One of the core principles of Blockchain technology has potentially been undermined by the creation of an editing tool.
The company responsible however, Accenture, says edits would only be carried out “under extraordinary circumstances to resolve human errors, accommodate legal and regulatory requirements, and address mischief and other issues, while preserving key cryptographic features.”
But the fact that it utilises permanent distributed ledgers, means that virtually anything of value can be tracked and traded. This has an obvious enterprise application here, as securities can be settled in minutes instead of days. It can also be used to help companies manage the flow of goods and related payments around the world, or simply enable manufacturers to share production logs with OEMs and regulators to reduce product recalls.
And because Blockchain is effectively run by a network of unrelated computers, it produces a permanent ledger of transactions with which no one can tamper. Until now.
Accenture’s move to create an editing system will no doubt be viewed by some technology observers as a betrayal of what blockchain technology is all about. But the company insisted it is needed, especially in the financial services industry.
“The prototype represents a significant breakthrough for enterprise uses of blockchain technology particularly in banking, insurance and capital markets,” said Accenture.
“The invention is designed for ‘permissioned’ blockchain systems, which are managed by designated administrators under agreed governance rules,” said the firm. “The invention is not designed for ‘permissionless’ systems, like the cryptocurrency system supporting Bitcoin, which is open and decentralised and where the absence of a single governing authority makes absolutely permanent, or ‘immutable,’ recordkeeping vital.
“As we focus on new uses for blockchain technology beyond the realm of cryptocurrency, absolute immutability will become both a virtue and a vice,” said Richard Lumb, group chief executive of Financial Services at Accenture.
“For decentralized cryptocurrency systems, such permanent accounting has been crucial in building trust and faith among participants,” said Lumb. “But for financial services institutions faced with a myriad of risk and regulatory requirements, absolute immutability is a potential roadblock. Our invention strikes a balance for enterprise use that preserves the fundamental value of the technology while enabling enterprise adoption.”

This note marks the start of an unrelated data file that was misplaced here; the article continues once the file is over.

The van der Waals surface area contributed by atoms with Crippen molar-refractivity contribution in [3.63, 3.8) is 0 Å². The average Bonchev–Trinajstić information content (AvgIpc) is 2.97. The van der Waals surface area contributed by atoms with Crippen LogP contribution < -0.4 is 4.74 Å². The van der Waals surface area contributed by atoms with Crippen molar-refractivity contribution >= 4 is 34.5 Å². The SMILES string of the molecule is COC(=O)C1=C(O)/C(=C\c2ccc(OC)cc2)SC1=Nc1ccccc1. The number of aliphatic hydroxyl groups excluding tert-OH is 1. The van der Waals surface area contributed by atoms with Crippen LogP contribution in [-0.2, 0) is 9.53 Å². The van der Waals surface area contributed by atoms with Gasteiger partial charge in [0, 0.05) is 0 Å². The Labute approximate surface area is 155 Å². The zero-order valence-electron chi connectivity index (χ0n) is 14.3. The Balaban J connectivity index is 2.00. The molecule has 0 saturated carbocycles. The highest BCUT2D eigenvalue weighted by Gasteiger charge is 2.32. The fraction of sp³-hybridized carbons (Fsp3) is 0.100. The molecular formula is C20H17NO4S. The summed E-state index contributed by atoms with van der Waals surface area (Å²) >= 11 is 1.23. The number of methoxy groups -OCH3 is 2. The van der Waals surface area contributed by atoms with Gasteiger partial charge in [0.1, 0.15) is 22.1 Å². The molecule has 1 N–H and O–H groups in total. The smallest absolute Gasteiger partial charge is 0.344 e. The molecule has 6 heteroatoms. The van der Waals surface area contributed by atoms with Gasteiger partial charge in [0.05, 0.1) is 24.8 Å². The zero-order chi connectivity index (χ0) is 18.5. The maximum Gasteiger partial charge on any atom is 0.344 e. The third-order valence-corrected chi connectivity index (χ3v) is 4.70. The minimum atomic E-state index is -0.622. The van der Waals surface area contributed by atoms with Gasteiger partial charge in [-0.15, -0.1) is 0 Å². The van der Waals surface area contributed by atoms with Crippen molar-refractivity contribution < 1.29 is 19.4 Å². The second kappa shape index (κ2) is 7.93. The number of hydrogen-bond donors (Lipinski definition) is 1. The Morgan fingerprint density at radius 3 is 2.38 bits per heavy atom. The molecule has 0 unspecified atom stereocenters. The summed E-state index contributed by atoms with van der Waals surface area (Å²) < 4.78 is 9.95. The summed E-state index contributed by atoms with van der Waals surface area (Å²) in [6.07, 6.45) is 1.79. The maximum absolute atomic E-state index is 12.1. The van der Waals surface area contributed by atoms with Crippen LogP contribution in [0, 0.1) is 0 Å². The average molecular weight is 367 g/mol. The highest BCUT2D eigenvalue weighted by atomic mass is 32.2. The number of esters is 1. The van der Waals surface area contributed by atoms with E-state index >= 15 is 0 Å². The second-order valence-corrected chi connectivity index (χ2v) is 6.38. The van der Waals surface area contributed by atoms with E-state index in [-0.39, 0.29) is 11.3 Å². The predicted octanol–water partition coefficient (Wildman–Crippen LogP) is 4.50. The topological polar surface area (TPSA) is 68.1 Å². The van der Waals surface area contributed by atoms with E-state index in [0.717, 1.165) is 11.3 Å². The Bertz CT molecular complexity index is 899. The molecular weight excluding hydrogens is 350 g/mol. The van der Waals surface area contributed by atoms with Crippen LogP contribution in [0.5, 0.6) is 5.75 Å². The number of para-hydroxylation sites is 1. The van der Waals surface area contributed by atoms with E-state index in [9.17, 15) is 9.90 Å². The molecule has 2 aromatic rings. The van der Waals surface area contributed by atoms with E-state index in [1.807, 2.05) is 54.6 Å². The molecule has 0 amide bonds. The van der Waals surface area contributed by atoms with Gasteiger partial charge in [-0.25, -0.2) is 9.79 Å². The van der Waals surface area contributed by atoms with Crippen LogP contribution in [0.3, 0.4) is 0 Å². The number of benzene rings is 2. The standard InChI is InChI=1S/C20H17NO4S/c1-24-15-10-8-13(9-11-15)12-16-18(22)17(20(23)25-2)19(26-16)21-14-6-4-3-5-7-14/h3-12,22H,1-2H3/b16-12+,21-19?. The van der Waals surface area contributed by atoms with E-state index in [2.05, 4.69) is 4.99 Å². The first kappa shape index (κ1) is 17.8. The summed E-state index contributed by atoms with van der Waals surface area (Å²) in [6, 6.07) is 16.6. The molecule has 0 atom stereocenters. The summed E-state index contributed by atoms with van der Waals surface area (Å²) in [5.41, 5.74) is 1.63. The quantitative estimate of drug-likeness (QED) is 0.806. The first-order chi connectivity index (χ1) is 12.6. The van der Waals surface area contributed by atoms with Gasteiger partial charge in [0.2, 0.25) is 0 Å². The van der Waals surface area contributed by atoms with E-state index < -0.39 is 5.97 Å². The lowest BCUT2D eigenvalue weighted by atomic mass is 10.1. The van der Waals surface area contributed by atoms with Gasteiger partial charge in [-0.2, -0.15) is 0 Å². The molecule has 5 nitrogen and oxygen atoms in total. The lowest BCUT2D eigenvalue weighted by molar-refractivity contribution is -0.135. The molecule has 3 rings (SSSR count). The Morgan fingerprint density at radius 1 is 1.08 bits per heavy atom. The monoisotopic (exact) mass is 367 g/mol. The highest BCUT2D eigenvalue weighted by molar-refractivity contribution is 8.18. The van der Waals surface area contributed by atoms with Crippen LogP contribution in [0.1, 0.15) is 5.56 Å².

The way this editing tool will work is that designated administrators (acting on agreed rules of governance) could edit, rewrite or remove blocks of information without breaking the chain. Accenture said it does this by using a new variation of what is known as the ‘chameleon’ hash function, which can recreate algorithms that link two separate blocks through the use of secure private keys.
Accenture and co-developer Dr. Giuseppe Ateniese (of the Stevens Institute of Technology) have apparently filed patent applications for the invention in the United States and the European Union.
“As blockchain solutions gain momentum in financial services and other industries, more and more real-world situations will emerge where information on blockchains simply needs to be modified or removed,” said David Treat, MD of Accenture’s capital markets blockchain practice.
“Our solution makes it possible to deal with situations in a predictable fashion when things go wrong and to meet new and changing regulatory and legal requirements, like the ‘right to be forgotten’ and other data-privacy and retention rules,” said Treat. “An editable form of blockchain will make the technology more practical and useful for enterprise systems and accelerate its adoption. It combines the confidence that comes from immutability with the pragmatism required in an imperfect world.”
The development of the editing tool will not doubt be closely watched, amid growing adoption of the technology.
Indeed, Blockchain received a major show of support from the UK Government earlier this year after Cabinet Office Minister Matthew Hancock confirmed it was looking at how the technology could be used to manage and keep track of the distribution of public money, such as grants and student loans.
Last year, it was also reported that the NASDAQ stock exchange was evaluating blockchain in order to see if it could be used in trading of shares in private companies.
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